I’m not even sure I should review this one, since it is really short-a couple minutes long at most. We see a young woman running through the woods, trying to escape an unseen tormentor, towards what she hopes will be her salvation. It does manage to keep the suspense high despite its short run time, which is impressive.

Footprints

This one could have easily been boring-a supernatural found footage movie sounds almost lazy-but I really enjoyed it. The found-footage style really worked with the dark, snowy forest setting, and using the set-up of a husband suspecting his wife of cheating as a framing device was a creative way to tell a story about an otherwise traditional movie monster.

Wrong Level

Based on “The Elevator Game,” an internet urban legend about riding an elevator to a different dimension, Wrong Level follows a young man trying to rescue his girlfriend by playing the game himself. As silly as it sounds, I actually think the “Elevator Game” story is kind of creepy, and it’s a great idea for a short film; the tension literally rises as the elevator ascends. The set-up allows for excellent pacing, which isn’t easy for a short film.

Break In Break Out

This was another suspenseful, well-paced short, and is one of two fantastic films by the talented Michael Drisoll in the Cringe Fest block. Not only is it wonderfully tense and full of twists (I don’t even want to try and describe the plot because I worry I’ll give too much away), but the color scheme and lighting are also gorgeous in a gritty sort of way.

Frost Bite

I didn’t expect a zombie movie to make me cry, but Frost Bite managed it. The young actress playing the girl leading the zombie across the frozen wasteland is incredibly talented. The zombie effects are creepy and well-done. And if the ending doesn’t make you shed at least one tear, you’re made of stronger stuff than I am.

The Birdwatcher

A quiet, awkward corporate employee on a birdwatching hike through the woods stumbles upon a potentially dangerous situation and has to decide what to do. With the majority of the focus on one actor with absolutely no dialogue, The Birdwatcher is lucky to have a talented lead- he’s goofy and charming but mysterious enough to make you wonder if there’s something darker going on with him. I also really enjoyed the ending; the short did a great job of building up to it, and it struck the perfect balance of comedy and horror.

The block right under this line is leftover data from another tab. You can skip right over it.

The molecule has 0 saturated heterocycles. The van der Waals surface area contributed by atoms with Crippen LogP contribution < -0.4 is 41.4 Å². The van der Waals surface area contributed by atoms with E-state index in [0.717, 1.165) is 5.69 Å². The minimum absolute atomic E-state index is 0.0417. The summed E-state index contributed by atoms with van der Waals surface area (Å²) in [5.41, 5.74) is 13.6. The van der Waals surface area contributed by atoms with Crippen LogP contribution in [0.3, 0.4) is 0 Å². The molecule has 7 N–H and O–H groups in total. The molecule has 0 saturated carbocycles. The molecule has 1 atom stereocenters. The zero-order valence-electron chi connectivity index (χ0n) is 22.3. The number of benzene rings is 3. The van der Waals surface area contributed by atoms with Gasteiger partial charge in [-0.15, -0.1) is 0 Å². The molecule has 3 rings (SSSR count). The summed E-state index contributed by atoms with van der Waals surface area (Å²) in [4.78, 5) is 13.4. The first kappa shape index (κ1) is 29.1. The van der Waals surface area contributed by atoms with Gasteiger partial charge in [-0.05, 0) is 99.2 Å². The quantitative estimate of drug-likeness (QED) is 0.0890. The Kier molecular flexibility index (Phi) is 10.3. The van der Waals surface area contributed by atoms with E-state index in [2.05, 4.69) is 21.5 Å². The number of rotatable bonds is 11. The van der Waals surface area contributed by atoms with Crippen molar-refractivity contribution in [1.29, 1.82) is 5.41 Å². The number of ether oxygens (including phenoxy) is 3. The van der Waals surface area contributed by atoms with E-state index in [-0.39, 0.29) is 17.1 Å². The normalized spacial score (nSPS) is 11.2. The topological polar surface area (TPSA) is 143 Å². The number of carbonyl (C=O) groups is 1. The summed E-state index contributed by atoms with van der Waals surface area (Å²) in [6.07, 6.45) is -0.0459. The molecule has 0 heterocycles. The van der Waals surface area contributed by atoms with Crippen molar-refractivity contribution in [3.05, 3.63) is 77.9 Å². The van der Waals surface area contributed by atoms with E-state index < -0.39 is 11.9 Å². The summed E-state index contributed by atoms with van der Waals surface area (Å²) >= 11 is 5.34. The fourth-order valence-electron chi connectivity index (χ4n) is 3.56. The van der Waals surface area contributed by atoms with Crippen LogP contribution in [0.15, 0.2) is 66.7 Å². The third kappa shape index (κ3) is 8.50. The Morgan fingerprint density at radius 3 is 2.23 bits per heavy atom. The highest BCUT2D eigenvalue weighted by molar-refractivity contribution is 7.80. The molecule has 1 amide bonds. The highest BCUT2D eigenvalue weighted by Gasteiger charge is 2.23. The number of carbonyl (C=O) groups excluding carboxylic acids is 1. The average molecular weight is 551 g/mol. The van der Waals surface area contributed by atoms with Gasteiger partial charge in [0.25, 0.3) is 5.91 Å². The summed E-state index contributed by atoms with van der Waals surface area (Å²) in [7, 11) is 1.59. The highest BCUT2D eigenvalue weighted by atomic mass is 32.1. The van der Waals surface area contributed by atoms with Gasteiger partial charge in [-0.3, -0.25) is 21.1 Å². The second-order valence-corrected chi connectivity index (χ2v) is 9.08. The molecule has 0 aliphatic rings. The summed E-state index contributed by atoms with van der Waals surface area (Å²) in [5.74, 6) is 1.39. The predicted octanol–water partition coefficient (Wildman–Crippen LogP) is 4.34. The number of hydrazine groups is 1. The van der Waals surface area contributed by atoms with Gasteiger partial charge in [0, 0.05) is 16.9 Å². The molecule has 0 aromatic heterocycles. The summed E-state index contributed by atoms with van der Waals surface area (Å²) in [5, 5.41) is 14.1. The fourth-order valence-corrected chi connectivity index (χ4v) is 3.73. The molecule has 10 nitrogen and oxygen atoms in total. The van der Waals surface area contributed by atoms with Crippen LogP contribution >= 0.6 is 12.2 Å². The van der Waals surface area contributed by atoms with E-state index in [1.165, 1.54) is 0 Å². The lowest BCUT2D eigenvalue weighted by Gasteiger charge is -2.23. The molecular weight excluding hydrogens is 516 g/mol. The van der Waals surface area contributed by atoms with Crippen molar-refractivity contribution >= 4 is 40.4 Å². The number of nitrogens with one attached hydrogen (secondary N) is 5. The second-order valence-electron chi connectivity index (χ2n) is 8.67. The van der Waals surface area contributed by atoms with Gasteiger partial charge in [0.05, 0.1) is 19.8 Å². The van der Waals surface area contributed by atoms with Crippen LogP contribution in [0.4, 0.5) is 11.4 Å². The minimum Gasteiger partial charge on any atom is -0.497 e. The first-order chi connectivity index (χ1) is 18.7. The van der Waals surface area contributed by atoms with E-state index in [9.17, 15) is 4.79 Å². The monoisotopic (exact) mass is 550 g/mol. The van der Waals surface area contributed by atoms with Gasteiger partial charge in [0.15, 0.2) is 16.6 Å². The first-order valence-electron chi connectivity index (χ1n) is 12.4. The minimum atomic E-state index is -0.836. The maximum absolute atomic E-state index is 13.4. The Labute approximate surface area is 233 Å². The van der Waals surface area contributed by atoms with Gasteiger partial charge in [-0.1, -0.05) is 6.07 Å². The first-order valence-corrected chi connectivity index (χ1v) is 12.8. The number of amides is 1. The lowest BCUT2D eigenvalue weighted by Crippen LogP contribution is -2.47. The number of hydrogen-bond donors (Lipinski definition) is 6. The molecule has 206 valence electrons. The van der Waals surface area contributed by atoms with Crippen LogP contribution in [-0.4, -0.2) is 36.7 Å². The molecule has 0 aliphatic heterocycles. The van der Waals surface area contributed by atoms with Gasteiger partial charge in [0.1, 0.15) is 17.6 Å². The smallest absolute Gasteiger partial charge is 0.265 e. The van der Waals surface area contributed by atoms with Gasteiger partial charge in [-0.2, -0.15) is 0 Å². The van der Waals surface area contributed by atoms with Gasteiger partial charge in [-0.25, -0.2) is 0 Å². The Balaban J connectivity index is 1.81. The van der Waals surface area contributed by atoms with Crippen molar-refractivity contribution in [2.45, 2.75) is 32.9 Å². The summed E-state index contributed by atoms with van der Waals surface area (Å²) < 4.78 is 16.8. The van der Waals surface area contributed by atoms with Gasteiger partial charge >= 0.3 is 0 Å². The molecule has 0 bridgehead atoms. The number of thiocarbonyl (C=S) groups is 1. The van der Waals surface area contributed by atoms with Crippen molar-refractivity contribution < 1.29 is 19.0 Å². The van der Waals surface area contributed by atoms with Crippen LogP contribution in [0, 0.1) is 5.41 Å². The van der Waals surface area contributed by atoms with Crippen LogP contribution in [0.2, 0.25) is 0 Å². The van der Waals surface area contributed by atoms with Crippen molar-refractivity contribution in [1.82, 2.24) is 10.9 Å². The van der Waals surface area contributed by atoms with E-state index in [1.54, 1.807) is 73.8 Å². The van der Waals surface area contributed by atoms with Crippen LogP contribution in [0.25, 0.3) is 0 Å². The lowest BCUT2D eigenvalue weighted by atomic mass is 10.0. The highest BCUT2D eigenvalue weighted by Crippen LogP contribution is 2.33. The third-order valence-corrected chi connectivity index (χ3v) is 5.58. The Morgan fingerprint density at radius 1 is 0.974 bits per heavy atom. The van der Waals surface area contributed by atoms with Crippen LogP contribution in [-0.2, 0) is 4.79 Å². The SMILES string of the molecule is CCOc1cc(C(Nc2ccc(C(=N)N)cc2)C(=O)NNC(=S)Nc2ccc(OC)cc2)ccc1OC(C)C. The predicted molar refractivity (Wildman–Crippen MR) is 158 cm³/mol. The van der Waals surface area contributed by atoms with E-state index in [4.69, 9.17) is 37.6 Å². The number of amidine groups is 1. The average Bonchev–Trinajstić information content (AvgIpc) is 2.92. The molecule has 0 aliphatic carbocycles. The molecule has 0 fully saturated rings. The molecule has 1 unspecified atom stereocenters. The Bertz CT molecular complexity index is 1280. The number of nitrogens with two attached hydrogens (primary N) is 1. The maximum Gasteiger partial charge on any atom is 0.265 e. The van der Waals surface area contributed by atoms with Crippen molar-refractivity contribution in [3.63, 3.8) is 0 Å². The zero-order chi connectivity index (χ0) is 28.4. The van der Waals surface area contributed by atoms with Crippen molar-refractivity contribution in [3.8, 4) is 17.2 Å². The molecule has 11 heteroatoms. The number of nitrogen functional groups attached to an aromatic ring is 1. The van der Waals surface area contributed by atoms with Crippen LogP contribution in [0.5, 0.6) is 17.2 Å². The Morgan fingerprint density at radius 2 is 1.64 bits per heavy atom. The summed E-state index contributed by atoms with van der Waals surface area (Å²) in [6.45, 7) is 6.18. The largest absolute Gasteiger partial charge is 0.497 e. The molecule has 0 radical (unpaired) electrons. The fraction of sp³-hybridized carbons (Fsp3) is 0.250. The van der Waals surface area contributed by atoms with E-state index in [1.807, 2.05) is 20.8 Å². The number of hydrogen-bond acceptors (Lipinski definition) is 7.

To The Boats

The second film in the Cringe Fest lineup by Michael Driscoll, To the Boats follows two men running to the coast of England, trying to reach their final method of escape from the horror of their once beloved home country. This movie is visually stunning, with some gorgeous, sweeping shots of the countryside and coast, and the actors give a gripping, emotional performance.

Check out Ruth’s interview from last year with Michael about this film.

Mr. Sam

Oh, boy. This movie was…a lot. It’s about Sam, an eccentric mortician and his relationship with his mother, a young girl he tutors, and the corpse of a man he’s infatuated with. There are a lot of incredibly dark topics in this film-rape, incest, child abuse, and necrophilia-that feel like they’re mostly there for shock value. I’m not saying dark subjects shouldn’t be included in movies, but because this was a short, there was no time to explore them, and it never felt like there was a real reason for them to be there, as there barely seems to even be a narrative arc, just these loosely strung-together plot points. The cast is good, with Sam and his young student being the stand-outs, and hopefully their roles in this lead to bigger projects, but this was an uncomfortable film to end on.


Stay tuned for more TCFF reviews and interviews!